Amazing shared cat lives
Belinda Alexandra: That comes from Ancient Egypt where cats were associated with the gods of women. The way cats were domesticated was they were African wild cats living in the desert, and when the Egyptians finally settled and weren’t nomadic anymore, they were storing grain. Of course, the grain could be destroyed very quickly by mice and rats, as we are seeing in Australia at the moment.
The Egyptians tried to attract the African wild cats to their grain stores to keep the rodents down. They would give them milk and offer them warm beds, and eventually the cats decided to stay because they knew they were onto a good thing. Because it was associated with food, the cat became associated with women and eventually was associated with the gods of women.
Then in the Middle Ages, when you get the church that wants to denigrate the power of women, they did a very good propaganda case that women who had cats were witches. That is why women and cats were burned at the stake together.
Jenny Wheeler: Terrible. Moving along from talking about your individual books to looking at your wider career, when you were writing for 10 years you were also working in a full-time job. What were you doing in that time?
Belinda Alexandra: I worked in publicity and public relations. I also worked for a conference company. This is what I say to encourage people who are working full-time, but who have a novel in them they want to write.
Writing at all hours to get it done
When I wrote White Gardenia, I was working for a conference company. I was constantly in New York, I was constantly on planes, in hotel rooms. I lived with five other girls and my room came off the kitchen, so I never really had a quiet place to write. But I was passionate about telling the story.
And so I tell people, don’t worry so much about having the perfect environment or lots of blocks of time to write. Fire up the passion, find a story you’re really passionate about telling, because White Gardenia was written on airplanes. It was written on the subway coming home from work. I would get up at five o’clock in the morning before my roommates got up, when I had that little hour of quietness to write.
I think find a story you’re passionate about, fire up the passion, don’t worry so much about the time management or how you’re going to do it or whatever. You will find a way if you’re really passionate about that story.
Jenny Wheeler: Is there a point of either talent or a decision you made that helped you come to that breakthrough, something that was the turning point for you, do you think?
Belinda Alexandra: None of us can see ahead of us, and so you do battle with your doubts, because you can’t see that you’re going to be successful and yet you’re spending all this time on your own, working on this book for years and on your weekends, and you never know what is going to happen.
My thing is not so much a turning point. It’s habit, or a way of looking at things. I would sit down every writing session, and I had the ring that had belonged to my grandparents. It was their wedding bands melded together with my birthstone. My mother had given it to me, and I would put that out next to me, and I would look at it and I would think, help me to be the best I can.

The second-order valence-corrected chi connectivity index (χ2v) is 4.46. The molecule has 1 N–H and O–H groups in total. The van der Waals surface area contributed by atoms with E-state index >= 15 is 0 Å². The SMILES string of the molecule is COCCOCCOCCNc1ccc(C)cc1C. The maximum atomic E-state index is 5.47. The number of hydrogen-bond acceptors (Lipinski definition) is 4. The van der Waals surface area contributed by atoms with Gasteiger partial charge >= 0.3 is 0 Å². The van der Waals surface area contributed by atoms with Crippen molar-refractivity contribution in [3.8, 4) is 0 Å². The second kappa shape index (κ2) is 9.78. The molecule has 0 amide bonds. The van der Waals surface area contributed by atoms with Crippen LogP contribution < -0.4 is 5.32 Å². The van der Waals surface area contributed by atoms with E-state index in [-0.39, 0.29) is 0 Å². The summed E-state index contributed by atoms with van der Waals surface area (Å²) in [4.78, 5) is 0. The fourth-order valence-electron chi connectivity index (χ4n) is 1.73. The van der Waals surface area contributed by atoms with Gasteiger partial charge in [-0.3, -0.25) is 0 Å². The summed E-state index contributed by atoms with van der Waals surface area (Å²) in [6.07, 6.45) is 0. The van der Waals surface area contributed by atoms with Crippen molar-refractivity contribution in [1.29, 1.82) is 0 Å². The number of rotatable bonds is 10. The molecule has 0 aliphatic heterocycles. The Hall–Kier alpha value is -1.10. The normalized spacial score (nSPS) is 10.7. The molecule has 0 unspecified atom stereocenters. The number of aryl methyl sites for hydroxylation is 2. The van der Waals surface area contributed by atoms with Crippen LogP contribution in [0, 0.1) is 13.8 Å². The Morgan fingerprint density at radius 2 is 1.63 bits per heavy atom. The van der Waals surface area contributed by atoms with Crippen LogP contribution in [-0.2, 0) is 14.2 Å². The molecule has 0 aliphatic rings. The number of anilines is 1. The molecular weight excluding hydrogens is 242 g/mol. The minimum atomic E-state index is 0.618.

Putting the best of yourself into it
I don’t know what’s going to happen in this story. I don’t know if I’m going to be published. I don’t know what my future is, but just allow me to create and offer the very best I can. Then I let go of the outcome. With anything, I think that’s when the magic comes – when we don’t hold on so much to the outcome, when we are more concerned about who we are, and who we become through doing what we’re doing.
We don’t know what is going to happen. We can’t control that part, but we can control putting the very best of ourselves into something.
Jenny Wheeler: That sounds incredibly wise, Belinda.
This is The Joys of Binge Reading are we are starting to come to the end of our time together. Tell me about your reading pleasures and passions in the past and today. Who are your favorites and who would you like to recommend to people?
Belinda Alexandra: My reading started probably with Charles Dickens. It was Charles Dickens who really encouraged me to want to write a book. I loved his coming-of-age stories, and I loved the way the characters would begin somewhere, they met bad people, they met good people, they learned about themselves, and they were very different people at the end of the book.
They might have been a bit bruised and battered by life, but they were wiser and deeper people for it. I thought his way of looking at society and looking at people’s weaknesses and their strengths was very insightful, so he was a huge influence on me.
What Belinda loves to read
Today I read a lot of nonfiction for research for my books, but I think we’ve got some fantastic contemporary female authors. Someone I’m reading at the moment is Natasha Lester. (Natasha Lester is on Binge Reading here.)
She writes fantastic historical fiction, very well researched. I love Kate Morton’s stuff as well. I love her sense of place and that rich detail. She writes such classic stories, but she has an element of the contemporary and the modern as well. I really enjoy her stories.
I like to read widely, and I like to have recommendations of books that I may not otherwise touch. I like Liane Moriarty’s books, because I think they are a great take on modern society. My book is set in a small town, a claustrophobic environment, but that’s not necessarily because I believe that small country towns are claustrophobic.
I have visited many beautiful country towns where the people are beautiful. It’s more the mentality of a small group, and I think Liane Moriarty brings that out very well. It’s the mentality of this small, tight claustrophobic group – whether it’s a mothers’ group in a prestigious, affluent area, or whether it’s people at a health farm together, she brings these groups of people and the dynamics together very well.